The nation’s first off-shore wind farm was completed this year and it shut down a diesel power plant. On May 1st Block Island, Rhode Island switched off their diesel generator and hooked in to the wind powered energy provided by the five off-shore wind turbines. The almost decade long project, built by Deepwater Wind, was a long battle and not without it’s share of controversies.
While Europe is dotted with off-shore wind farms, completing one in the United States has proven to be a highly controversial process often met with strong and organized opposition. The first proposed off-shore wind farm was by Cape Wind and was set to be located in Nantucket Sound, off the Massachusetts coast. Unfortunately for Cape Wind, they had the misfortune of planning their turbines in the view of a Koch brother; the famous conservative lobbying family. William Koch owns a house on Nantucket and William Koch does not like wind turbines blocking his view. So William Koch organized a movement to fight the Cape Wind plan. Mr. Koch has donated $5 million to the cause and is on the board of Save Our Sound: The Alliance to Protect Nantucket Sound. The alliance appears to have won the twelve year long battle. Potential customers of Cape Wind energy have cancelled their contacts, crucial permits have expired or been denied, and Cape Wind is facing a legal challenge to their lease of 46 square miles in Nantucket Sound.
The barrier to the nation’s first off-shore wind farm has been broken thanks to the efforts of Block Island, the state of Rhode Island and Deepwater Wind. No town is more fitting than the small seven by three mile island for playing host to the nation’s first off-shore wind farm. The island is a community of roughly 1000 year round residents who pride themselves on their commitment to protecting the environment. Thanks to their commitment to preservation, the Nature Conservancy dubbed the island one of the Last Great Places in The Western Hemisphere. As the local Block Island Conservancy reports over 45% of the island’s land has been preserved. And now the island is the first town in the United States to be fully powered by wind.
Some of the controversy regarding the wind farm project has centered around the reduction in power rates that islanders will receive. Despite being connected to the mainland power grid, island residents appear likely to still pay twice the national average at 24 cents per kilowatt hour compared to the national average of 12 cents. Brian Wilson, manager of the B.I. Wind Farm at Deepwater, clarified the rates issue to Citizen Truth: “Rates are stabilized well below historical highs. We used to be subjected to huge fluctuations in cost due to fuel oil markets.” As Wilson also noted “more important than the money thing is what a great fit the wind farm is with the BI environmental ethos and our ecotourism economy.” Shutting down the island’s diesel plant and switching to wind power also means saving about 1 million gallons of diesel fuel burned annually by the island’s residents. Despite this, there are of course detractors who also oppose the ‘visual pollution’ of wind turbines in the ocean.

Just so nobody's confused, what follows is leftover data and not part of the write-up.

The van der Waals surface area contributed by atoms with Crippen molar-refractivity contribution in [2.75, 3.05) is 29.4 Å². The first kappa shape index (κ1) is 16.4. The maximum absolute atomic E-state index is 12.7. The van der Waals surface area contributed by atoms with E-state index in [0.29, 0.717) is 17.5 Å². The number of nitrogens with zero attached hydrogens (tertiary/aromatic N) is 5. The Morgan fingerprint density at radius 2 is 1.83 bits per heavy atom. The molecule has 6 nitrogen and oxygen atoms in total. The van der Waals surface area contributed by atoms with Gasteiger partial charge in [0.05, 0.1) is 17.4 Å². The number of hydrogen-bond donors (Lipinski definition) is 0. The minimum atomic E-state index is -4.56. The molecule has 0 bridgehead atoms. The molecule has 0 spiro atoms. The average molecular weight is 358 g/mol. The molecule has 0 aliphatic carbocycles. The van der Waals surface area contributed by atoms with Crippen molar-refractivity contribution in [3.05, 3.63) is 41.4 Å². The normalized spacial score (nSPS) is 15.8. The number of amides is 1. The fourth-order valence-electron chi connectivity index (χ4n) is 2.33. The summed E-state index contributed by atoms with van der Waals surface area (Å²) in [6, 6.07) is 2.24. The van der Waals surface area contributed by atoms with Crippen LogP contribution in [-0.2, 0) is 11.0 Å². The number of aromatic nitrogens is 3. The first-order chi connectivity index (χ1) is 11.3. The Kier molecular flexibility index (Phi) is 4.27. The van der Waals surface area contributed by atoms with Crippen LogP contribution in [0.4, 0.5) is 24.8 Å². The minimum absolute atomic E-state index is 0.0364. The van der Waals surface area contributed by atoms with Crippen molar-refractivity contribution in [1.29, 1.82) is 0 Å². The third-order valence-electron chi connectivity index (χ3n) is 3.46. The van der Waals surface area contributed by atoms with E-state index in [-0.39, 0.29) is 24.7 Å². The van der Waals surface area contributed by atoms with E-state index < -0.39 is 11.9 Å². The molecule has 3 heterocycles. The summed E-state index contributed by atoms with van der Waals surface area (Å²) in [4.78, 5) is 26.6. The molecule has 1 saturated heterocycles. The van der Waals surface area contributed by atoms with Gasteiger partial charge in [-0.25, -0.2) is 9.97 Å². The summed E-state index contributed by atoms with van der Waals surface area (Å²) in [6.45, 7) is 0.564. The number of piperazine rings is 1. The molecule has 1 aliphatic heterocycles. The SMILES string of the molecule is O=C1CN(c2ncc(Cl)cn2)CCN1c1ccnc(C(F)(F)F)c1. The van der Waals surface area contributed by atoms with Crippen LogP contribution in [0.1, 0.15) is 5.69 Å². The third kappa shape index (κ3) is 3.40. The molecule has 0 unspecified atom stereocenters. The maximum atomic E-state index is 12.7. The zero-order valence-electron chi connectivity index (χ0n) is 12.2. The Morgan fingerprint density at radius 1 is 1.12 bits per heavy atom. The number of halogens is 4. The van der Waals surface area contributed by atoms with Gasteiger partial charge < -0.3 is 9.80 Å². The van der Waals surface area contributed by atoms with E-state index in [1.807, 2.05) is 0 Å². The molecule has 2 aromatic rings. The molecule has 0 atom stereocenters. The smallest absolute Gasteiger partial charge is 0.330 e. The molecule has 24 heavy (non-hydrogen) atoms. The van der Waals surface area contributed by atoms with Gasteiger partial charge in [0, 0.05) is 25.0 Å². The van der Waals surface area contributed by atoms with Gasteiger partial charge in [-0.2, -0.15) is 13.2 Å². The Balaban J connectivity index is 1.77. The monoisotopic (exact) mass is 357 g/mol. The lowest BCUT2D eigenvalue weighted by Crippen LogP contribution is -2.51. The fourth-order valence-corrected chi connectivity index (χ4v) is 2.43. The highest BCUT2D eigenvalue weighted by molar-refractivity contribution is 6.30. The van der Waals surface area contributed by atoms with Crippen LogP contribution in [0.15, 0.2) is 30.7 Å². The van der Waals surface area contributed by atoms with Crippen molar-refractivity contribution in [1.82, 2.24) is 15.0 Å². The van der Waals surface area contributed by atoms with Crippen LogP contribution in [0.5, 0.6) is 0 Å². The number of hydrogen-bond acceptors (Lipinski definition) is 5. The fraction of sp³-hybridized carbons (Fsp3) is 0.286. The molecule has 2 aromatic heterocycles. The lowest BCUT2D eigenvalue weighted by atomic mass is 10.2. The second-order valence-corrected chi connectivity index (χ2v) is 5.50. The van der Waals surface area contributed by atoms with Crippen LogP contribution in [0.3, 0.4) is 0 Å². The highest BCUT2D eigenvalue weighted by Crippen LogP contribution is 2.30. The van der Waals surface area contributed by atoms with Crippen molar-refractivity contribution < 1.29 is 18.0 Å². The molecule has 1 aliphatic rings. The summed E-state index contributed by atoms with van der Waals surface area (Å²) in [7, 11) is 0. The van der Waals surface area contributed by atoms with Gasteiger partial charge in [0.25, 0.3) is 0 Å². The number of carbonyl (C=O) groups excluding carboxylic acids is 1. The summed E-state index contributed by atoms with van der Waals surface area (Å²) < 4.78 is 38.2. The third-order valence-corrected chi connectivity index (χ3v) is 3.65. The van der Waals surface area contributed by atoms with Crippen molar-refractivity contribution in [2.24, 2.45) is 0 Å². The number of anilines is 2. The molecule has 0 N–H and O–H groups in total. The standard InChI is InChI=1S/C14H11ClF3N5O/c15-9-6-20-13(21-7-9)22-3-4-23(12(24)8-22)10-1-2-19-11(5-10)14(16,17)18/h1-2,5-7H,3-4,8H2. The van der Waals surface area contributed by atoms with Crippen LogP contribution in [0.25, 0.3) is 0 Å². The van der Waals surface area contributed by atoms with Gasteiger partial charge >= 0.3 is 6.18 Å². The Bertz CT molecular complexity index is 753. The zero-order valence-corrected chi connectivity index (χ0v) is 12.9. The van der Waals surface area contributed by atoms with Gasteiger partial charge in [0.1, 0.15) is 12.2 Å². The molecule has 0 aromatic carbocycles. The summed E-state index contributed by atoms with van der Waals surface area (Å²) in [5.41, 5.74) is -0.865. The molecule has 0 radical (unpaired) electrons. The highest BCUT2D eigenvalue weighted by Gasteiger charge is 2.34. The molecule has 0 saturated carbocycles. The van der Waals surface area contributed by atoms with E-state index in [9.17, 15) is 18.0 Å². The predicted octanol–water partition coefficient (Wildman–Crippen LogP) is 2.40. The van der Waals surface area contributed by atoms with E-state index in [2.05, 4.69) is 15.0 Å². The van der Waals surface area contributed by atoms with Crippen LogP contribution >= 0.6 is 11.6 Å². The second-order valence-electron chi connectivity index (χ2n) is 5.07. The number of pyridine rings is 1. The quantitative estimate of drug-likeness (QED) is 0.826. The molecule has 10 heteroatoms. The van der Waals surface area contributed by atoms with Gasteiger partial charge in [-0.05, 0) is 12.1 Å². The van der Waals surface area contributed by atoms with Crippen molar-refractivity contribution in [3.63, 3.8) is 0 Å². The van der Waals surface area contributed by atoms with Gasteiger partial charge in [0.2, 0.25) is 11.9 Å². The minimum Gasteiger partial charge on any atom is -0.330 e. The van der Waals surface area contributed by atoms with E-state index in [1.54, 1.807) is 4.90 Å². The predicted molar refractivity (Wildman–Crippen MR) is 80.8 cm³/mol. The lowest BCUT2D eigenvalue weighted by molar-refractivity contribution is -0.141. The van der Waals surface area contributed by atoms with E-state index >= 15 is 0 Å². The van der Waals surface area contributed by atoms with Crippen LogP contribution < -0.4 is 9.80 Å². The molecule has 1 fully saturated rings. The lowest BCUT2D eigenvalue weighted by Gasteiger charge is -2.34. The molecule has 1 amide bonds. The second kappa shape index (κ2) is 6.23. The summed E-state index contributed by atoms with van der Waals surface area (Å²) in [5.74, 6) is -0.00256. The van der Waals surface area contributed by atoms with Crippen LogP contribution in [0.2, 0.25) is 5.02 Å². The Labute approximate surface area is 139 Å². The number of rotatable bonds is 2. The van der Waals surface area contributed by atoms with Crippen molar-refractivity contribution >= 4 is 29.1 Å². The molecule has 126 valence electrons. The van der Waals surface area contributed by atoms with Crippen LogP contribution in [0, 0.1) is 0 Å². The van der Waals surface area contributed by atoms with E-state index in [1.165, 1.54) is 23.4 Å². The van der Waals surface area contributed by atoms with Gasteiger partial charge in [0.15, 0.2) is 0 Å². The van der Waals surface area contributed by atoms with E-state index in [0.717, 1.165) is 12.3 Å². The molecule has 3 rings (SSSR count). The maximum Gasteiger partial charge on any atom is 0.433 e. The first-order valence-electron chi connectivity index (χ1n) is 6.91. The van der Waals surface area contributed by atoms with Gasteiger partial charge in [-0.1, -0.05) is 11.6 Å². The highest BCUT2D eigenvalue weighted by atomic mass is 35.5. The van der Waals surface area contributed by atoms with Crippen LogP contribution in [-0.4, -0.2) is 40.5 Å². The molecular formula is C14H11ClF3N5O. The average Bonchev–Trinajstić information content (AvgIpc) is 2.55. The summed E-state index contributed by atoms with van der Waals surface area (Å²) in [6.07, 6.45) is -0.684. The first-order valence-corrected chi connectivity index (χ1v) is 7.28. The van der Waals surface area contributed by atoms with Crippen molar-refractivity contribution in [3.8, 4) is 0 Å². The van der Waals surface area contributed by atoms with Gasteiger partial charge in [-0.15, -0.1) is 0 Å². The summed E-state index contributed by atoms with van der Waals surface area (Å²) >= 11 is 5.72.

Now that the first off-shore wind farm is complete, the future of such farms looks bright. Deepwater Wind and LIPA (the Long Island Power Authority) agreed in early 2017 to a twenty year power purchase agreement for another wind farm off the end of Long Island. This guarantees Deepwater a customer and thus funds for going forward with the Long Island Project. Deepwater already has a federal lease for their project but must still go through federal and state permitting as well as pass various environmental regulations. Governor Cuomo announced the approval of the agreement as part of New York’s plan to “secure 50 percent of the state’s electricity supply from renewable sources by 2030.”
Meanwhile, around the country more off-shore wind farms are being considered and are moving forward. As the NRDC reports, leasing rights to a federal offshore wind energy area south of Long Island were awarded to Norwegian developer Statoil for a record $42 million. Last March the U.S. Department of the Interior auctioned off 122,000 acres for off-shore wind development off the coast of North Carolina. Additionally, Massachusetts has committed to build 1,600 megawatts of offshore wind power over the next decade and Maryland is moving forward with plans to put 870 MW of offshore wind in place. Thanks to the successful completion of the Block Island Wind Farm, the off-shore wind farm industry is growing. Also according to the NRDC “the U.S. offshore wind potential is enormous, enough to power 30 million homes by 2050.”
Regardless of the current federal government’s stance on alternative energy, the growing off-shore wind farm industry represents only one part of the green energy industry and there is hope for a cleaner, greener future.
*For more information about Block Island’s wind farm see The Block Island Times website.